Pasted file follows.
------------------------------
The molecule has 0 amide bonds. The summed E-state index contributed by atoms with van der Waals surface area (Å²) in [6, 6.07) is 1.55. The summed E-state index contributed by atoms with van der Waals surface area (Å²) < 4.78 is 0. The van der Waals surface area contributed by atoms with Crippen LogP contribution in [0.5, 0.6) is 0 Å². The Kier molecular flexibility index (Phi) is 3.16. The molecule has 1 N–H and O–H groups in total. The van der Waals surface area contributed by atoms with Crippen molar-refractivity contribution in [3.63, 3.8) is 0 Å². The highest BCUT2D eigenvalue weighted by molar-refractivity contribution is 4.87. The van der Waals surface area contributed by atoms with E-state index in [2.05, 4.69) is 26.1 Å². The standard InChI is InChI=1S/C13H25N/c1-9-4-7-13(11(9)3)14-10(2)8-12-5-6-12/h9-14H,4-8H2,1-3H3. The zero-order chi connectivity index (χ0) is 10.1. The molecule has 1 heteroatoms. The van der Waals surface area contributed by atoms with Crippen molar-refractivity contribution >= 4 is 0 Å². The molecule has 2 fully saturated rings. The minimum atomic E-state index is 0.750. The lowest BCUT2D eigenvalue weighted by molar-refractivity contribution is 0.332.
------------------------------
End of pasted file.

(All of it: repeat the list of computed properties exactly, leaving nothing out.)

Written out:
The molecule has 0 amide bonds. The summed E-state index contributed by atoms with van der Waals surface area (Å²) in [6, 6.07) is 1.55. The summed E-state index contributed by atoms with van der Waals surface area (Å²) < 4.78 is 0. The van der Waals surface area contributed by atoms with Crippen LogP contribution in [0.5, 0.6) is 0 Å². The Kier molecular flexibility index (Phi) is 3.16. The molecule has 1 N–H and O–H groups in total. The van der Waals surface area contributed by atoms with Crippen molar-refractivity contribution in [3.63, 3.8) is 0 Å². The highest BCUT2D eigenvalue weighted by molar-refractivity contribution is 4.87. The van der Waals surface area contributed by atoms with E-state index in [2.05, 4.69) is 26.1 Å². The standard InChI is InChI=1S/C13H25N/c1-9-4-7-13(11(9)3)14-10(2)8-12-5-6-12/h9-14H,4-8H2,1-3H3. The zero-order chi connectivity index (χ0) is 10.1. The molecule has 1 heteroatoms. The van der Waals surface area contributed by atoms with Crippen molar-refractivity contribution >= 4 is 0 Å². The molecule has 2 fully saturated rings. The minimum atomic E-state index is 0.750. The lowest BCUT2D eigenvalue weighted by molar-refractivity contribution is 0.332.